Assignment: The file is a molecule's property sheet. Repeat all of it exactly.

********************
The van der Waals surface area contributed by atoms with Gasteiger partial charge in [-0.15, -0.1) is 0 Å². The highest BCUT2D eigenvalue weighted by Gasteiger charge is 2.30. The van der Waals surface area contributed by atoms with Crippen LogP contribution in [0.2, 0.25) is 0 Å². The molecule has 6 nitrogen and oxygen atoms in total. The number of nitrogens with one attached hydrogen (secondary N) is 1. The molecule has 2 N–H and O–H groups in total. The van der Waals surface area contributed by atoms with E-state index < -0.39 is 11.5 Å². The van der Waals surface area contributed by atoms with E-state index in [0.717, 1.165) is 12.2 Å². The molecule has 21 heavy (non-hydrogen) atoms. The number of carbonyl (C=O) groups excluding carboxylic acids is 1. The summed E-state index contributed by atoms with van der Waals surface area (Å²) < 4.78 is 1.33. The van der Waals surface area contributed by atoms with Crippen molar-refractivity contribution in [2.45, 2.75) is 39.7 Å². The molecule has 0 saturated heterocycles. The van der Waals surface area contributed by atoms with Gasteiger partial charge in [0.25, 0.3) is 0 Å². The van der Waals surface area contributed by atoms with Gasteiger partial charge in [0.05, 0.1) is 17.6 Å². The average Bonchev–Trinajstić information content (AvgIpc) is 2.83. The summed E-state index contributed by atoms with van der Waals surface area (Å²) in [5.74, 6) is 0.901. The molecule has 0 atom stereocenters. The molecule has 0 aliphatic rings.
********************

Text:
The van der Waals surface area contributed by atoms with Gasteiger partial charge in [-0.15, -0.1) is 0 Å². The highest BCUT2D eigenvalue weighted by Gasteiger charge is 2.30. The van der Waals surface area contributed by atoms with Crippen LogP contribution in [0.2, 0.25) is 0 Å². The molecule has 6 nitrogen and oxygen atoms in total. The number of nitrogens with one attached hydrogen (secondary N) is 1. The molecule has 2 N–H and O–H groups in total. The van der Waals surface area contributed by atoms with E-state index < -0.39 is 11.5 Å². The van der Waals surface area contributed by atoms with E-state index in [0.717, 1.165) is 12.2 Å². The molecule has 21 heavy (non-hydrogen) atoms. The number of carbonyl (C=O) groups excluding carboxylic acids is 1. The summed E-state index contributed by atoms with van der Waals surface area (Å²) < 4.78 is 1.33. The van der Waals surface area contributed by atoms with Crippen molar-refractivity contribution in [2.45, 2.75) is 39.7 Å². The molecule has 0 saturated heterocycles. The van der Waals surface area contributed by atoms with Gasteiger partial charge in [0.25, 0.3) is 0 Å². The van der Waals surface area contributed by atoms with Gasteiger partial charge in [0.05, 0.1) is 17.6 Å². The average Bonchev–Trinajstić information content (AvgIpc) is 2.83. The summed E-state index contributed by atoms with van der Waals surface area (Å²) in [5.74, 6) is 0.901. The molecule has 0 atom stereocenters. The molecule has 0 aliphatic rings.